Back Alex's Review on our Sake & Wine Pairing Dinner with Micky Chan

Published on 23 July, 2019

© Alexandria Rae Cubbage, 23rd July 2019

Last Wednesday, twelve of you joined trained Sake professional, Micky Chan, and me in our shop for a Sake and Wine Pairing Dinner. We asked Chef Peter Teo of Bistro du Vin to prepare a five-course menu, and Micky and I designed pairings for each course. The idea behind this dinner was to broaden our understanding of flavours and beverage options when pairing with food. 

In deciding on the wine pairings for each dish, I considered the following factors about the food:

  • Sweetness of the dish
  • Fat and oiliness
  • Spice
  • Char-grilling as a cooking method
  • Salt.

And for the wines, I considered the following factors:

  • Flavour profile of the wine: fruit characteristics, earthy aromas, wood/oak notes, flavour intensity, etc.
  • Structure: acidity, tannins
  • Is the wine dry or sweet?
  • Weight/body of the wine

Micky explained that in putting together his pairings for the evening, his focus was on the texture of the sakes. He pointed out that sake isn’t a beverage with high acidity; rather dishes with acidity can enhance the flavour notes of a sake.

Micky also showed us how temperature affects the taste of sake. He brought in a device for warming the water temperature like chefs use for sous-vide. For the fourth sake in the pairing, Micky served it at room temperature and also warm. We were able to experience how warming sake creates greater intensity in terms of concentrated flavour, richness and alcohol.

First pairing:

南部美人 AWA Sake (Nanbubijin AWA Sake)
2014 Domaine Arnaud Lambert - Saumur Blanc 'Coulée de Saint-Cyr'

Grilled Maine Lobster, Cold Angel Hair, Konbu

Most people had never had a sparkling sake before and really enjoyed Nanbubijin AWA Sake. Micky explained that this sparkling sake is quite special as it’s made in the Champagne method. It was also the welcome sake for the recent G-20 Summit. Micky explained that the area where this sake comes from is very cold and gets lots of snow. The group especially liked the cold angel hair pasta and Konbu with the Nanbubijin AWA Sake.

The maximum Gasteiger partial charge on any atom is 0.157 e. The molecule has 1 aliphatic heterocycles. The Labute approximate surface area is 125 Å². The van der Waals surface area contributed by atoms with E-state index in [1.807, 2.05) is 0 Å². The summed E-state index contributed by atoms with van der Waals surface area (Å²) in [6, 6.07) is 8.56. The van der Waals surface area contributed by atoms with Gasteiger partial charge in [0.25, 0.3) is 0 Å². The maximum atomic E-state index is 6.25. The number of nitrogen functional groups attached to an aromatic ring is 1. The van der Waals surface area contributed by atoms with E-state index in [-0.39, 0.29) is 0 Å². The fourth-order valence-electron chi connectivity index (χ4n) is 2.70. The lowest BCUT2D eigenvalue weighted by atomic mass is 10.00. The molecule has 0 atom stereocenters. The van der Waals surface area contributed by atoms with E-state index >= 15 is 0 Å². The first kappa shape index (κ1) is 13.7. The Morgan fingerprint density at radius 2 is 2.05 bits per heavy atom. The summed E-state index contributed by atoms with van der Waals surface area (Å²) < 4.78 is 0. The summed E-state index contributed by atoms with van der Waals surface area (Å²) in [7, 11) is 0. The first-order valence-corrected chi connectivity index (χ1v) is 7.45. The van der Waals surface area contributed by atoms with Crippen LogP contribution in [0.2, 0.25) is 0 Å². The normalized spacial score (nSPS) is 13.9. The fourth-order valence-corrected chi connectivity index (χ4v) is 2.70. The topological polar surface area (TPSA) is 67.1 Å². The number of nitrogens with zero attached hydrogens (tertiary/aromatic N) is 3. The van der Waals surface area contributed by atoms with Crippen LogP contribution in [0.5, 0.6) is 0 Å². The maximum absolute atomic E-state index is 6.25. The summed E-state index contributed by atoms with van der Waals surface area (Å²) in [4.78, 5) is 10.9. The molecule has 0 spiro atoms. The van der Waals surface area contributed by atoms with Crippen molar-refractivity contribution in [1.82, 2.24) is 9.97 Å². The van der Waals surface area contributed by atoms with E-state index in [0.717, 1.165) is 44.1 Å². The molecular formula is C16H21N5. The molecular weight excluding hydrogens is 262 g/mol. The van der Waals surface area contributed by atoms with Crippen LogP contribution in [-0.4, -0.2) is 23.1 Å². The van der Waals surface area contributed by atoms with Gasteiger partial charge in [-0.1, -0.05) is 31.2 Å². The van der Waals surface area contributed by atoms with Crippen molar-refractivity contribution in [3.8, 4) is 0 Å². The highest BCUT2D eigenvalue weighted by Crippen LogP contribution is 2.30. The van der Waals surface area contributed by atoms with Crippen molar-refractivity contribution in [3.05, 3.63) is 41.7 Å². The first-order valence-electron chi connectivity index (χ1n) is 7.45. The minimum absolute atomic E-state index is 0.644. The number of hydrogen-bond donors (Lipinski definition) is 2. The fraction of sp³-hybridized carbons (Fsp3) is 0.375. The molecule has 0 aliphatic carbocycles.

I chose a Chenin Blanc from Saumur in the Loire Valley to pair with this dish. When I tasted the grilled Maine Lobster, cold angel hair and Konbu what stood out was the charred, earthy flavours of the lobster, the crustacean broth and the use of the Sherry vinegar; these were the elements I focused on in creating this pairing. The wine has aromas and flavours of golden delicious apple, lemon and lime citrus notes and an earthy minerality. The delicate floral and fruity notes of banana and papaya that were present in the sparkling sake proved to be a better match for the Konbu in the pasta. While some preferred the 2014 Domaine Arnaud Lambert Saumur Blanc ‘Coulée de Saint-Cyr’ with the grilled Maine Lobster on its own, overall for the dish the sake won.

Second pairing:

黑龍 龍大吟釀 (Kokuryo Ryo Daiginjo)
1986 Maximin Grünhaus - Abtsberg Spätlese

Duck Rillette, Herbs Salad, Toast

For the second pairing Micky chose a sake from Fukui which he explained is an area that has a lot of umami qualities in their food. This specific brewery, Kokuryo, is located a bit more inland, almost at the start of the river. Water and rice quality are both key to making good sake. The Kokuryo Ryo Daiginjo is made from Hyogo Special Grade Yamadanishiki, a very famous rice used for sake brewing. Micky shared that he selected this sake for the duck rillette and herb salad because he wanted a sake with a silky and smooth texture with a little bitterness and power at the end.

In terms of the wine, I chose an aged Spätlese from a vintage known for producing Rieslings that are less sweet and fruit-driven but more focused on herbal and earthy notes. When I tasted the dish to prepare for this dinner, the elements that stood out the most were the fresh herbal notes from the chervil, parsley, dill and chives along with the fatty richness of the duck rillette. I wanted a wine to work with these herbal aromas and flavours and with refreshing acidity to cleanse the palate. The 1986 Maximin Grünhaus - Abtsberg Spätlese was the favourite pairing for this dish, and this combination was the overall favourite of the dinner.

Third pairing:

磯自慢純米大吟釀 (Isojiman Junmai Daiginjo)
2014 Domaine Duroché - Gevrey-Chambertin 1er Cru 'Lavaux St.-Jacques' Vieilles Vignes

Crispy Scales Amadai, Leeks, Seaweed Velouté

The third sake used in the dinner is from Shizuoka prefecture, and in this area they pair their sakes with seafood. Micky explained that the water is softer here with more minerally qualities. The Isojiman Junmai Daiginjo is the entry level sake for this brewery. Micky explained that he chose this sake because it has a stickier texture and more concentration of sweetness that he felt would pair well with the Amadai.